The new Reserve Bank Governor, Graeme Wheeler, has denied a Green Party claim that he has downplayed New Zealand bank profits.
Green Party co-leader Russel Norman has accused Wheeler of misleading Parliament.
Norman said that Wheeler played down the banking sector's profitability during a Finance and Expenditure Select Committee meeting last month, saying that the profits of New Zealand banks were "about average or below" most other OECD economies.
"The Governor was wrong to tell Parliament that our foreign-owned banks are only making average, or below average profit,'' Norman said.
"Our new Governor's complacency about bank profitability is concerning. His job is to regulate our banks, not be their champion."
But Wheeler said today New Zealand's banks are still not back to where they were before the global financial crisis.
"As I said at the Select Committee hearing, bank profitability has recovered to where it was prior to the global financial crisis, based on returns on assets," he said in a statement.
"If you look at the return on equity, they haven't got back to where they were prior to the global financial crisis, and that's partly because these banks are building up capital as part of the tougher Basel III regulatory requirements."
The Reserve Bank today released data for the period 2009-2011, which shows returns on equity and assets of New Zealand banks appear to be in line with other advanced economies, excluding euro area countries.
The Green Party, which requested the data under the Official Information Act, said the figures showed New Zealand banks' pre-tax returns on assets from 2009-2011 make them the fifth most profitable banks in the OECD, with only Iceland, the Czech Republic, Singapore, and Australian banks more profitable.
Wheeler said the RBNZ commissioned the data before the Finance and Expenditure Committee hearing into the Bank's Financial Stability Report on November 7. However, the analysis was not complete at the time of the hearing, at which he was asked about bank profits.
"My response to the Select Committee represented my understanding of the information available at that time. Our analysis was completed after the hearing and we released it to the Green Party in response to their request, which followed the hearing. We are now releasing it publicly," Wheeler said.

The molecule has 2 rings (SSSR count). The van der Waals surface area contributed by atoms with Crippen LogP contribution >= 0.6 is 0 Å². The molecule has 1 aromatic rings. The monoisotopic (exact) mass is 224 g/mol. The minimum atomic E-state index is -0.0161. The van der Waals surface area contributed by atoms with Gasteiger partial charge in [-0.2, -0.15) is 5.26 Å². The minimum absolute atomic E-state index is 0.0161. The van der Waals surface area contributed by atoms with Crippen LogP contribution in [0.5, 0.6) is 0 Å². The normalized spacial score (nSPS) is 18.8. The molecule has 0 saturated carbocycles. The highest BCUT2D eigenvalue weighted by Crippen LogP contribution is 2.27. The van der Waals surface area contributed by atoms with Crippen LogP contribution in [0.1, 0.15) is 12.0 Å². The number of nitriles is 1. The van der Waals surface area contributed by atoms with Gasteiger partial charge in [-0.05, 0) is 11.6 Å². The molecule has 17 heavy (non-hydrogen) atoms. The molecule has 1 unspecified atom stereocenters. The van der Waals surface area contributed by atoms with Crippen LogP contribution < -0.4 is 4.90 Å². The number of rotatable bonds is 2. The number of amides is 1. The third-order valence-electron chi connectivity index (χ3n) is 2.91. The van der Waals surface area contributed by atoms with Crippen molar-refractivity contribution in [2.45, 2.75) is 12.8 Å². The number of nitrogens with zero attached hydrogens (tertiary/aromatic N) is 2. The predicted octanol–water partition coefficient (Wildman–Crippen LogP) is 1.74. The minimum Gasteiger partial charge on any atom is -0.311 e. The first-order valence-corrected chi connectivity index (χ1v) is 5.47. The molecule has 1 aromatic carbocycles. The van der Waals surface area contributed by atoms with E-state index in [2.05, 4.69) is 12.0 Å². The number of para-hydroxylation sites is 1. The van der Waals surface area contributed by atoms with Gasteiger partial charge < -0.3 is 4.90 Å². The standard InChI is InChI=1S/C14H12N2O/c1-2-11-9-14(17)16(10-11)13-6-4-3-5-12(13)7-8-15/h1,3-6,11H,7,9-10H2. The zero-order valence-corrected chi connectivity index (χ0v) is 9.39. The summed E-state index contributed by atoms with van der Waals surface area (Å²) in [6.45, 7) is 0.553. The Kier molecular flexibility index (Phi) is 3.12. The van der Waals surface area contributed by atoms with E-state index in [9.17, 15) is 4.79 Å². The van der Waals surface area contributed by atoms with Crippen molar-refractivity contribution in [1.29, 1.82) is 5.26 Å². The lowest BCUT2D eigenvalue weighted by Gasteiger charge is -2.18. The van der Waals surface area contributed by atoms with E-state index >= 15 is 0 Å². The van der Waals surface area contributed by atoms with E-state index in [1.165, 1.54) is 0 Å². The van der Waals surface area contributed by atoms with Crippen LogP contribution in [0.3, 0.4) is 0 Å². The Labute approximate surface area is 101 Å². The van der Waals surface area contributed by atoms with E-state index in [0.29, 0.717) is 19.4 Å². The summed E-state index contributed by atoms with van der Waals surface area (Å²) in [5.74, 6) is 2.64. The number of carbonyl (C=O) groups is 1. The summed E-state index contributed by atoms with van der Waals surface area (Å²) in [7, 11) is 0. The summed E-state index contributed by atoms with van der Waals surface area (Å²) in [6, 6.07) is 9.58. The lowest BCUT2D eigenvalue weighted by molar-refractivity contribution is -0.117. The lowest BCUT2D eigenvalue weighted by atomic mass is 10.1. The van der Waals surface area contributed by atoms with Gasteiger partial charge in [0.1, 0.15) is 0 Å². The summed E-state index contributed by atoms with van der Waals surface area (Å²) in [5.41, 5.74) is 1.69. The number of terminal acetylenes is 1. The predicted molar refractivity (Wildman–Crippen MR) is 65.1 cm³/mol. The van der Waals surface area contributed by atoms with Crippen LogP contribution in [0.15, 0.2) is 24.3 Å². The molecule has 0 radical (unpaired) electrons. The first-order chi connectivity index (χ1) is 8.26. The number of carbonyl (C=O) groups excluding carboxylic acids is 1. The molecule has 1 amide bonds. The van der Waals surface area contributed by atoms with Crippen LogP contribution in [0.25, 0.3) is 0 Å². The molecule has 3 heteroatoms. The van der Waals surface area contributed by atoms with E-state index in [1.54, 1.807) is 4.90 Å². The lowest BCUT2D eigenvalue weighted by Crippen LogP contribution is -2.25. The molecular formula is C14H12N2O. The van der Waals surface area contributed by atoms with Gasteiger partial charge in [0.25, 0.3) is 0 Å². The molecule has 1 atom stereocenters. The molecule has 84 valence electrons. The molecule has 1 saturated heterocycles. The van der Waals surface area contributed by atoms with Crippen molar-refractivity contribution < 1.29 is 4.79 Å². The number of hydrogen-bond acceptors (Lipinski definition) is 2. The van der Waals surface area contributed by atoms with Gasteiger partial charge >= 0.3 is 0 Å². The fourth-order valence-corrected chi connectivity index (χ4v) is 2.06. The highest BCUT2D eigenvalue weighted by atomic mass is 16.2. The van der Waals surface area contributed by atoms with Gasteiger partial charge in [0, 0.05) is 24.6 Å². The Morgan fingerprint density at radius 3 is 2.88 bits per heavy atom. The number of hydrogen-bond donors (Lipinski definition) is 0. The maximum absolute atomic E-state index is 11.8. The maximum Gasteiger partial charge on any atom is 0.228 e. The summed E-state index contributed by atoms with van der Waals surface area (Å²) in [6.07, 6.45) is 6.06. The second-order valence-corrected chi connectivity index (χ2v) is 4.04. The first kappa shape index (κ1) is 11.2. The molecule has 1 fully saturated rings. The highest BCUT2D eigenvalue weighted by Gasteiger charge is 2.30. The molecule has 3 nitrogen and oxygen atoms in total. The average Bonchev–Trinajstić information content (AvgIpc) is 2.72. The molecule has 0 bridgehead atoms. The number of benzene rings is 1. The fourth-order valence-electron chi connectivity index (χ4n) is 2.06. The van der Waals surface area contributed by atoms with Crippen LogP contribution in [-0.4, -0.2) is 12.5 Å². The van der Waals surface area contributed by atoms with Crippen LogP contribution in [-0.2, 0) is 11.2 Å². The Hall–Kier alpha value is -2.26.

Wheeler said different measurement practices around the world, including or excluding tax and extraordinary items, meant that international comparisons of bank profit figures are not straightforward.
"Profits in the New Zealand banking system reflect relatively low levels of non-performing loans, and low cost-to-income ratios, compared with many other countries," he said.
Wheeler also denied a Green Party statement that the Reserve Bank is biased in favour of Australian banks.
"The Reserve Bank takes seriously its mandate from Parliament to supervise the New Zealand banking system, and it does so without favour," he said.
"Australasian-owned banks emerged in better shape from the global financial crisis because of their more conservative management, and our economies benefit from that strength."
New Zealand's strong banking system helped see the country through the global financial crisis, he said.
This week, Wheeler will be back before Parliament when he appears before the Finance and Expenditure Select Committee to present the quarterly Monetary Policy Statement.
The central bank is expected to hold the Official Cash Rate
(OCR) at its historic low of 2.5% when it releases the review on